Charity Werk: Community Service at Sydney Comedy Festival
Melbourne drag diva Charity Werk fuses stand-up and song with the magic of drag in her acclaimed debut solo show, Community Service.
Carly spoke with Charity about this exciting new work that tackles love, pop culture and life as a twenty-something homosexual clad in lace.
Read the full interview below:
Community Service is your debut solo show. What inspired you to create this piece?
For my debut, I knew I wanted to write a show that was as much an introduction to me as it was a love letter to the LGBT+ community. Throughout my life I’ve been supported and inspired by so many incredible people from the queer community, and I wanted a theme that paid homage to that. Also, as you can tell by my name, I love a good pun – and so ‘Community Service’ was born!
What can audiences expect from this show?
Audiences can expect to be floored by my natural beauty. I’m often compared to a young Nicole Kidman, which I object to, of course. I’m much funnier than Nicole. Audiences can also expect to laugh, feel and have a boogie – because yes, I do actually sing live! No lipsyncing here, honey! They can also rest assured that there will be no heterosexual content in this piece.
How did you go about creating the show?
My writing process involves doing gigs at comedy rooms around Melbourne and swearing at myself in the mirror. Sometimes there’s alcohol involved.
What was your process and what is the part you enjoy the most in putting together any new performance?
I’ve always loved telling stories, so I tend to think of standup as an extension of that. I journal a lot when something funny or bizarre happens to me, so a lot of that ends up becoming material for shows.
We’re told from the show synopsis to expect a fuse of music, stand up and drag – why should audiences make sure that they don’t miss this show?
Audiences should definitely not miss my show because that would be a hate crime.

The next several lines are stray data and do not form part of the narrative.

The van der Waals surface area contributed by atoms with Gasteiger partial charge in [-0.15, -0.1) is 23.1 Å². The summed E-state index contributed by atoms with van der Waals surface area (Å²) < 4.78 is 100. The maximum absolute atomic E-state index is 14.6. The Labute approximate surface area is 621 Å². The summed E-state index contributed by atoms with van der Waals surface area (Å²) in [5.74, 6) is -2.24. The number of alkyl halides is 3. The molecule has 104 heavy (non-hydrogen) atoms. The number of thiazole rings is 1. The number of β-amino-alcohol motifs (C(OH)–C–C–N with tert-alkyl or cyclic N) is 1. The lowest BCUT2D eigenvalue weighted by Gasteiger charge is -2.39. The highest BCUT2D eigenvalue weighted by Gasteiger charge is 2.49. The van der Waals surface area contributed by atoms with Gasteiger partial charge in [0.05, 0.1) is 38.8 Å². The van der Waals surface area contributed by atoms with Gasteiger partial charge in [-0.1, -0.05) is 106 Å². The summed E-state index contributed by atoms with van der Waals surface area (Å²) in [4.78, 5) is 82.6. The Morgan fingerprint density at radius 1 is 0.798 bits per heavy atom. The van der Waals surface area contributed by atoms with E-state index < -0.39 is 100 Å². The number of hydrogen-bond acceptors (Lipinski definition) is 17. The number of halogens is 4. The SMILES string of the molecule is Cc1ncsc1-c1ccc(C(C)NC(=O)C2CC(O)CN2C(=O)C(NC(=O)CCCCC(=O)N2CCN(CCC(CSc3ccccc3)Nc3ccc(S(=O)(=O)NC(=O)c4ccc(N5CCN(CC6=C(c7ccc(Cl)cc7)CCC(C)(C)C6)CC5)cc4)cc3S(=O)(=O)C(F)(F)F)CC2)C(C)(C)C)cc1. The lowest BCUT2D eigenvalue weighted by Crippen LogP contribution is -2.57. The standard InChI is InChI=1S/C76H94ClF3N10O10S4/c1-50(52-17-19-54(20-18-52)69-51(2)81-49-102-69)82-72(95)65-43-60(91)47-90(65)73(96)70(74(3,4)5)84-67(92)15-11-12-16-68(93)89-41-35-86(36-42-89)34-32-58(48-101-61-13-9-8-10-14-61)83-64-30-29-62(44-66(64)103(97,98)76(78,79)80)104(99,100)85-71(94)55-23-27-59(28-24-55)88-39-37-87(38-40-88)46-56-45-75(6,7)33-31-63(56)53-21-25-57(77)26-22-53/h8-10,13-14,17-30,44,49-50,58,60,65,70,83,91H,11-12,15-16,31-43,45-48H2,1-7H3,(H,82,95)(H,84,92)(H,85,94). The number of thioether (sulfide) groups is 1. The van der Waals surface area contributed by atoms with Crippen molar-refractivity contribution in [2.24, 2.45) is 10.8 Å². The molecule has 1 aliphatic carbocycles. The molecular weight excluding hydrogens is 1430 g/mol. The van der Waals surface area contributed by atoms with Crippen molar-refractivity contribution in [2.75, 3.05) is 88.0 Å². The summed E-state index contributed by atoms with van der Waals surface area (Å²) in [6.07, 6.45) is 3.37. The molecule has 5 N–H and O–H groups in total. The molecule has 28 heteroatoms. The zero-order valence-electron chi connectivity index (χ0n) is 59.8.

What can Sydney expect to love about Charity Werk?
I like to think I bring something fresh and exciting to the comedy scene, and I think Sydney will feel the same!
Who has inspired you artistically? Will we see influences of any of your creative heroes in this show?
I draw a lot of comedy inspiration from cabaret comics like Tim Minchin, Dolly Diamond and Jude Perl. I love how good comedians (and musicians) can take an everyday moment from their lives and make it poignant and hilarious. I strive to balance out the glitz and glam of my show with some good ol’ fashion heart. Also sequins. Lots of sequins.
As this is the debut performance, what does the future hold for Charity Werk?
I hope my future includes a lot of wine and ugg boots. I have a lot of new projects in the works which I am excited to get up and running. I also hope to continue my undercover work for the gay agenda.
RAPID FIRE QUESTIONS:
Favourite production you have ever seen?
I watched a bootleg of Lin-Manuel Miranda in Hamilton on Broadway. It was incredible. Don’t tell the police.
You’re getting on a plane tomorrow and you can go anywhere in the world, where do you go?
Japan. I did an exchange there over 10 years ago and would love to see my host family again.
Dream show to perform in?
Hedwig and the Angry Inch. Goddam, I love that show.
Plays or musicals?
Musicals! Is that a question?
A hobby you have beyond the theatre?
Being gorgeous, making the world a better place etc.
What’s next for you after this show?
When my Sydney run is finished, my boyfriend and I are keen to feature as naked tourists on Bondi Rescue.
Community Service opens at the Factory Theatre on May 16 as part of the Sydney Comedy Festival. You can get your tickets here.